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If there is one way to really take your curb appeal and landscaping up a notch – it’s by adding landscape lights. We wanted to do this for a while, but we figured we would wait until after our renovation was complete to really look into it. Our first quote for getting landscape lights installed? A cool $2500. Yikes. Thanks but no thanks! That’s when we looked into DIY landscape lighting. And it’s really not that hard at all! You can do this.
If you are on the fence about doing your own landscape lighting – this post is the universe saying – give it a try. I think you’ll be glad you did.
Since it’s a bit technical, I’m going to give you the rough outline of what we did, what lighting kit we used and other tips. You really need to read the directions on your landscape lighting kits to do this correctly. But I hope this gives you the idea and motivation!
How to get Started with Landscape Lighting
First thing you want to do is determine where you want your lights, how many you think you will need, and what type of lighting you want.
For starters ...
Do you want them to line a walkway?
Do you want them to highlight a tree, fence or beautiful plant?
Do you want them dispersed throughout the landscape?
Do you want LED or halogen bulbs?
Do you like modern or more traditional looking lights?
We will discuss all this below.
But, you should have a general idea because this will determine the lighting kit that you buy.
DIY Landscape Lighting
Here's the lighting kit we bought ....
It’s much cheaper to do it this way versus buying an LED landscape lighting kit.
How to Layout your Landscape Lighting
I researched how to layout landscape lighting.
For our purposes, we wanted to light up some newly landscaped flower beds, uplight this gorgeous red Japanese maple and also give a bit of light to our pathways. We have a street light not too far away so we didn’t want overkill.
Here are some general rules of thumb. Keep in mind that it’s totally personal preference and we didn’t follow these rules exactly.
- The Best Landscape Lighting combines task lights (safety) with ambient (mood) lights.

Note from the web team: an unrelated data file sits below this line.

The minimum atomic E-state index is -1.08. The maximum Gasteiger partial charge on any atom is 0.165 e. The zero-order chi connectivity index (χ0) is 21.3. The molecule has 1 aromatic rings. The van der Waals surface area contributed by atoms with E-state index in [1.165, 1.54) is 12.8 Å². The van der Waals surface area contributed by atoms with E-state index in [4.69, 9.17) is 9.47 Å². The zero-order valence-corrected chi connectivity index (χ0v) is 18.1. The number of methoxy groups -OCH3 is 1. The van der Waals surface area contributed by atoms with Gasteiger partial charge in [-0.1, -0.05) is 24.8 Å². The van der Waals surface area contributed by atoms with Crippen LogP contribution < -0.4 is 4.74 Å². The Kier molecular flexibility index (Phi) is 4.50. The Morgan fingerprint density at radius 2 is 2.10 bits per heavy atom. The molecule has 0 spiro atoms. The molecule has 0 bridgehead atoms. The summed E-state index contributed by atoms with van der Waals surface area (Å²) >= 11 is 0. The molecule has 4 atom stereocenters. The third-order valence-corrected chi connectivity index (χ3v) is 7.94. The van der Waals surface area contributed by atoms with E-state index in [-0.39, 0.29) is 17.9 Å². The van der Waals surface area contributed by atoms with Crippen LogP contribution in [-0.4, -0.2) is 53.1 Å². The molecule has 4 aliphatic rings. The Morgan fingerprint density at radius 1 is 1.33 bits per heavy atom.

- Here are some good starting points for where to put your lights : walking paths, Steps, Driveways, Foliage and Trees, outlines for flower beds, corners of your Home as Accents, Statues or fountains
- Position most lights downward (so it’s not blinding to you or guests), and make sure they are positioned away from windows and the neighbors home. The one exception is when you are highlighting a tree or plant- the light should slightly slope upward.
- Avoid Runway lights – it’s more aesthetically pleasing to stagger them when placing along a pathway.
- Place lights 6-8 feet apart, or refer to the manufacturer recommendation.
- Placing a light close and directly on an object will create a harsher shadow.
- Downward facing lights creating a softer glow.
- When highlighting a patio area – it’s best to create indirect lighting. Stick a few lights under bushes for a glow or highlight rocks to create dramatic shadows. Keep lights pointed away from your patio (staring into a light is not fun.)
- Less is More!
How to Assemble your Landscape Lights
Your lighting kit will have specific instructions on how to do this. Each light is connected through a wire and hooked up to main transformer – which is then plugged into a covered exterior GFCI outlet.
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The lights are easy enough to stake into the ground. The wire between lights should be buried about 3 inches down. You should also give yourself extra wire at each fixture in case you need to move them around at a later date.
There are also a ton of You Tube Videos on this! Like this one…
I just love their patio space! And their dogs are pretty cute too. 🙂
Set Lights on a Timer for Easy on/Easy off
Our lighting kit came with built in settings on a timer. All we had to do was set it up! It’s best to revisit your lights every now and again to make sure everything is still working and still facing the direction you want.
This is a super easy DIY Project guys. And way better than spending almost a couple thousand dollars!
We are so happy with this end result and it’s made a huge difference. The use of LED lights and the fact that our lighting kit is low voltage means our electric bill won’t be crazy high either.
At some point, we will buy another set to illuminate our back patio area. I’ll update this post when we finish it.
The Easiest Solution for Budget Friendly Landscape Lighting
Get Solar Lights!
All you need to do is stick them in the ground and let the sun take care of the rest. You can also get these in a warm LED setting. Easy peasy!
If you guys have any questions about the DIY landscape lighting that we used, feel free to leave me a comment! We’ve had them up now for over a month and I just love them.
And I LOVE hearing from you! Tell me what other outdoor projects you would like to see. Have a great day guys!